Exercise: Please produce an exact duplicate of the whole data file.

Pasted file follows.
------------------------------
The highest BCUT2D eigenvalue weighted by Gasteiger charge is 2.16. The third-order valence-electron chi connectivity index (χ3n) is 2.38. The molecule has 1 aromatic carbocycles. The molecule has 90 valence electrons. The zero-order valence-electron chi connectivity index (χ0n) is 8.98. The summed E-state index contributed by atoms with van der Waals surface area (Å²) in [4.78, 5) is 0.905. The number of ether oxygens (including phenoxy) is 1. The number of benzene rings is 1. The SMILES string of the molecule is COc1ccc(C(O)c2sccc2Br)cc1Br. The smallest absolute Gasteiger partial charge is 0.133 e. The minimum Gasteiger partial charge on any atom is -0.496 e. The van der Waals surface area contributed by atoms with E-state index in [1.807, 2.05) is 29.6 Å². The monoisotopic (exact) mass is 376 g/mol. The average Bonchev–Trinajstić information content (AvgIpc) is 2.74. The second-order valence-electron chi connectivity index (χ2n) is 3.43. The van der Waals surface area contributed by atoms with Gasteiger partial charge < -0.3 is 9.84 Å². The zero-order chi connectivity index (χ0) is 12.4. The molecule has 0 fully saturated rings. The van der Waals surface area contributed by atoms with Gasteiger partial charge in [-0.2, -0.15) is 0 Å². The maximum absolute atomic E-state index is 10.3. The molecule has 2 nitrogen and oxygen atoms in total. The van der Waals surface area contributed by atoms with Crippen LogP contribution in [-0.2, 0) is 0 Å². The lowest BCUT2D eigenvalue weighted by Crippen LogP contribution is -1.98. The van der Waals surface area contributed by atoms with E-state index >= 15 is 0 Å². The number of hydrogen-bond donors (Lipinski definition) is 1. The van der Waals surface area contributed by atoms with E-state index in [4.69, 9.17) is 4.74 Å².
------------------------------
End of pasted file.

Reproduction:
The highest BCUT2D eigenvalue weighted by Gasteiger charge is 2.16. The third-order valence-electron chi connectivity index (χ3n) is 2.38. The molecule has 1 aromatic carbocycles. The molecule has 90 valence electrons. The zero-order valence-electron chi connectivity index (χ0n) is 8.98. The summed E-state index contributed by atoms with van der Waals surface area (Å²) in [4.78, 5) is 0.905. The number of ether oxygens (including phenoxy) is 1. The number of benzene rings is 1. The SMILES string of the molecule is COc1ccc(C(O)c2sccc2Br)cc1Br. The smallest absolute Gasteiger partial charge is 0.133 e. The minimum Gasteiger partial charge on any atom is -0.496 e. The van der Waals surface area contributed by atoms with E-state index in [1.807, 2.05) is 29.6 Å². The monoisotopic (exact) mass is 376 g/mol. The average Bonchev–Trinajstić information content (AvgIpc) is 2.74. The second-order valence-electron chi connectivity index (χ2n) is 3.43. The van der Waals surface area contributed by atoms with Gasteiger partial charge < -0.3 is 9.84 Å². The zero-order chi connectivity index (χ0) is 12.4. The molecule has 0 fully saturated rings. The van der Waals surface area contributed by atoms with Gasteiger partial charge in [-0.2, -0.15) is 0 Å². The maximum absolute atomic E-state index is 10.3. The molecule has 2 nitrogen and oxygen atoms in total. The van der Waals surface area contributed by atoms with Crippen LogP contribution in [-0.2, 0) is 0 Å². The lowest BCUT2D eigenvalue weighted by Crippen LogP contribution is -1.98. The van der Waals surface area contributed by atoms with E-state index >= 15 is 0 Å². The number of hydrogen-bond donors (Lipinski definition) is 1. The van der Waals surface area contributed by atoms with E-state index in [4.69, 9.17) is 4.74 Å².